The left loves Scandinavia, but for the wrong reason. Nations such as Denmark and Sweden have much to admire, particularly their open markets, low levels of regulation, sound money, and honest governments. Indeed, if fiscal policy is removed from the equation, both Denmark and Sweden are more laissez‐faire than the United States according to Economic Freedom of the World (as I noted in this recent video).
But fiscal policy is where the Scandinavians have serious problems. Taxes are confiscatory, punishing people who work, save, and invest. High levels of government spending, meanwhile, reduce economic growth by diverting resources from the productive sector of the economy and funneling them into the stifling welfare state.
Not surprisingly, this is the reason why statists admire Scandinavian nations. Matthew Yglesias, for instance, recently expressed his great admiration for Denmark. And I suppose I would agree with him if asked to pick the world’s best welfare state. I’ve been to the country several times and there is no question that laissez‐faire policies in areas other than fiscal policy have helped the nation remain relatively prosperous.
But Yglesias is a bit lovestruck about the Danes (an understandable impulse for non‐economic reasons), and it leads him to make some rather strange assertion — presumably because he wants us to believe that Denmark’s good points are because of (rather than in spite of) an onerous fiscal burden. What jumped out at me was his claim that Danes enjoy a “higher average material standard of living” than Americans. I’m not sure where he gets that, since the World Bank, CIA, United Nations, and IMF all show that the United States has more per‐capita economic output.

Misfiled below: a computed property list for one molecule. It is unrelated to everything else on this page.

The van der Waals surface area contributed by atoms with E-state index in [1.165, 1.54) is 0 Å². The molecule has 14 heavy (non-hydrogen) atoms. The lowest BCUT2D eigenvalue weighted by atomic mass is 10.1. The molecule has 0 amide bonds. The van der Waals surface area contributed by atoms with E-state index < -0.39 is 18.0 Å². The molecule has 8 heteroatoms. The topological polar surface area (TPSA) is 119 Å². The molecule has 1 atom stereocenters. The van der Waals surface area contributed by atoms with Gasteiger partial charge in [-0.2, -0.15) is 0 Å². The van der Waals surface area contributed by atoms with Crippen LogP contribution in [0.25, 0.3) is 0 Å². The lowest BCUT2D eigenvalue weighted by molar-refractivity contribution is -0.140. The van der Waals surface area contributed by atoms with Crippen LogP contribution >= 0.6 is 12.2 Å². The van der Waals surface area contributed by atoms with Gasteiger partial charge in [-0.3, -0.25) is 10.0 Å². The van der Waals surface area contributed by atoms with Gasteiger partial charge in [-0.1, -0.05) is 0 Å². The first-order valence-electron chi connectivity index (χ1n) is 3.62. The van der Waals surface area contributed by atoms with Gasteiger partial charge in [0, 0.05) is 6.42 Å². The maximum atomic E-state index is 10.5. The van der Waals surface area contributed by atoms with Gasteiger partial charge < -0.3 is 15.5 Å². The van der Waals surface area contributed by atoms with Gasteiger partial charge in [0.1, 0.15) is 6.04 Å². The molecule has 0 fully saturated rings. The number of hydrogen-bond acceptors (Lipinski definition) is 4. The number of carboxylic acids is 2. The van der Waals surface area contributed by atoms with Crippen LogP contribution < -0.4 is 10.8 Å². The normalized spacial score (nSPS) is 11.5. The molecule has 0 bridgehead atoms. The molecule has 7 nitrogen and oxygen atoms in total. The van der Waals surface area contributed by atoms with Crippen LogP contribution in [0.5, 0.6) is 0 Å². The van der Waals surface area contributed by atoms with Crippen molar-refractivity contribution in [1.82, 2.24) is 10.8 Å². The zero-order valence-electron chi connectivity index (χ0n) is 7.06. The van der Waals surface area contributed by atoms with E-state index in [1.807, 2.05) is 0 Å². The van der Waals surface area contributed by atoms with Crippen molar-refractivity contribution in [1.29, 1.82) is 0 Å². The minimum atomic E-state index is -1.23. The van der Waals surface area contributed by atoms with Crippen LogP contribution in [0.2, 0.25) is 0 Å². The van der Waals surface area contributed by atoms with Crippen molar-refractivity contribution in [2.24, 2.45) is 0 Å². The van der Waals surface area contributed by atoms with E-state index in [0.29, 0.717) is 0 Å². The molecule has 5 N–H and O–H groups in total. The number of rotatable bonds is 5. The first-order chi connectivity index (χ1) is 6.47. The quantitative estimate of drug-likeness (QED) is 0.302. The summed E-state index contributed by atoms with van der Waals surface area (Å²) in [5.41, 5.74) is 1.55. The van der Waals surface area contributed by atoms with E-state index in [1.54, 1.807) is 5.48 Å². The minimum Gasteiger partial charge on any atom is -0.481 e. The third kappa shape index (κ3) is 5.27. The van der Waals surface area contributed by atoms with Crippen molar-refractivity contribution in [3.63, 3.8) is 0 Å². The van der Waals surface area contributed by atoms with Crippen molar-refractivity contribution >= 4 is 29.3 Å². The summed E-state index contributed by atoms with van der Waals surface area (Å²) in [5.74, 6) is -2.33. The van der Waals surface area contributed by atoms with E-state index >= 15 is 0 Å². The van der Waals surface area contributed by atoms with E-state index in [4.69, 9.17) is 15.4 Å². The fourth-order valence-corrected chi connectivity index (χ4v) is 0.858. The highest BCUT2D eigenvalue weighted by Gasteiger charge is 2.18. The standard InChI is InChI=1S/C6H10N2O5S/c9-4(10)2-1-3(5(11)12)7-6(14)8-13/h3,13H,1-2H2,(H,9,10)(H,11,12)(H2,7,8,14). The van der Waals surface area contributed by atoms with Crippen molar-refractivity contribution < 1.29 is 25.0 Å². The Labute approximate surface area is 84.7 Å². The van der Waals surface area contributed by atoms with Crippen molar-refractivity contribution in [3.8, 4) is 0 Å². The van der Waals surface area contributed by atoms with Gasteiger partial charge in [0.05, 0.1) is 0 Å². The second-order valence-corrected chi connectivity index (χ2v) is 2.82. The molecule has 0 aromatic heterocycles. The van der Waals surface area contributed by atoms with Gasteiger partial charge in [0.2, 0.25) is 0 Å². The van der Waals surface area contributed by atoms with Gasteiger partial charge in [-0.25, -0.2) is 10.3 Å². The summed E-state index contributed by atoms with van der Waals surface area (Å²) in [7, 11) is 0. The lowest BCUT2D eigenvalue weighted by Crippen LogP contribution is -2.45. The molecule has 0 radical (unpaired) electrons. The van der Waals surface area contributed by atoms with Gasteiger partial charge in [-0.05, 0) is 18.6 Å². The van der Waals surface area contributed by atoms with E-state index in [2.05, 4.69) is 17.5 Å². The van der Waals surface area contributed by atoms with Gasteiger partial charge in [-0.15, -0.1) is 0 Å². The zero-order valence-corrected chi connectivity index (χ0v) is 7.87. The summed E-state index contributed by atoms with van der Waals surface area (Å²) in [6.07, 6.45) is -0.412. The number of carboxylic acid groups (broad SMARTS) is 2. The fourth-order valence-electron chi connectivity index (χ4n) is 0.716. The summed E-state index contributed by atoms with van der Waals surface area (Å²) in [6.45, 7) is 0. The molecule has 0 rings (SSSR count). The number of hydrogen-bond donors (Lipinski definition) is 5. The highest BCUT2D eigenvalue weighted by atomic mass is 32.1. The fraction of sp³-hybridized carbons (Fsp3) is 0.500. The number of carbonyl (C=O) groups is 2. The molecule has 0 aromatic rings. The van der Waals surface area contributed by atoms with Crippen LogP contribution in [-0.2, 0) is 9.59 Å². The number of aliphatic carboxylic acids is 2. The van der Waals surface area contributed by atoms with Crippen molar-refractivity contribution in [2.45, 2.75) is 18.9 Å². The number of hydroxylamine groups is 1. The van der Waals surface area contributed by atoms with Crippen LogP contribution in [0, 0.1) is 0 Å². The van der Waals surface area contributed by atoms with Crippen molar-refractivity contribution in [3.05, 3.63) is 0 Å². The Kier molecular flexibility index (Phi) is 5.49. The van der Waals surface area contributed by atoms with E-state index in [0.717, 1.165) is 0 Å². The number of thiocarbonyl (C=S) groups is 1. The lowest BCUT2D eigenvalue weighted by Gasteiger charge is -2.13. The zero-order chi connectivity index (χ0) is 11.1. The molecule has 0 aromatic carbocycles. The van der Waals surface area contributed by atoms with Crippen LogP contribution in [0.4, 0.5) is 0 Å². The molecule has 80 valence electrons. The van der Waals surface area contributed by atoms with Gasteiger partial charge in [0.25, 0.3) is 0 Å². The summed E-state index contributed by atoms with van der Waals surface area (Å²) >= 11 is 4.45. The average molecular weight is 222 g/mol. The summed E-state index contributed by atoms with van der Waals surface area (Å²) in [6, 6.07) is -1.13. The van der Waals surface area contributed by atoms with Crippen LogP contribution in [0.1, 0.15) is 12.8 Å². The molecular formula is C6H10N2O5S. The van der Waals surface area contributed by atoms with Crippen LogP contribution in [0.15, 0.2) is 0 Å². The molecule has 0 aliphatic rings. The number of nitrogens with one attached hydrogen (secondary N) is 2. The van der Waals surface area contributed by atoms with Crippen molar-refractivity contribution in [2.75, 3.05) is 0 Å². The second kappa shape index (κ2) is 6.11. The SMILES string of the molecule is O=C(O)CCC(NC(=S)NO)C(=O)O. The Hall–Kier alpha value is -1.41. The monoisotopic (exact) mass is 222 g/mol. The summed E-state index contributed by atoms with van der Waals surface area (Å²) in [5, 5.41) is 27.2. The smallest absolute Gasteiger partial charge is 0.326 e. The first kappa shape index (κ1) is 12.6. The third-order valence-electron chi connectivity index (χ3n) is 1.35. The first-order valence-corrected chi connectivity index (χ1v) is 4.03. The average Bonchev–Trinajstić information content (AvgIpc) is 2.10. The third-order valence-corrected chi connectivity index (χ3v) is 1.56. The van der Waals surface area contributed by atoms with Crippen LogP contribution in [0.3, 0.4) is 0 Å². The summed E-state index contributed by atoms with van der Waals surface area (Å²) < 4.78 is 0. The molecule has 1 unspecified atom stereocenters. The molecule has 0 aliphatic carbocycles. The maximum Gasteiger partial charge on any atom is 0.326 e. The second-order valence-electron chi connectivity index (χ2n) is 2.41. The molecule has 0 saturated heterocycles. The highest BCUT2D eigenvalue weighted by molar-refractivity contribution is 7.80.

To be fair, measures of per‐capita gross domestic product are not a perfect measure, even if they are adjusted for purchasing power parity. So let’s take a look at other statistics that try to compare living standards. The two that I found (perhaps Yglesias found others, in which case I look forward to his identifying the source) are from the Organization for Economic Cooperation and Development and, coincidentally, the Danish Finance Ministry.
The OECD, many of you already know, is not my favorite organization. The bureaucracy’s anti‐tax competition campaign is a reprehensible attempt to hinder the flow of jobs and capital from high‐tax nations to low‐tax jurisdictions. So surely nobody will claim that the OECD is a collection of market fundamentalists trying to manipulate statistics to make high‐tax nations look bad. So let’s now look at this chart, which is based on the OECD’s calculations of average individual consumption per capita, pegged against an average for member nations of 100. It certainly appears that living standards in the United States are much higher.
Now let’s look at numbers from the Danish Finance Ministry. The bureaucrats there, in response to a parliamentary request, put together figures on per‐capita individual consumption and per‐capita private consumption.
I suspect the Finance Ministry is not trying to make Denmark look bad compared to the United States, yet the data certainly suggest that Americans enjoy higher living standards than their Danish counterparts.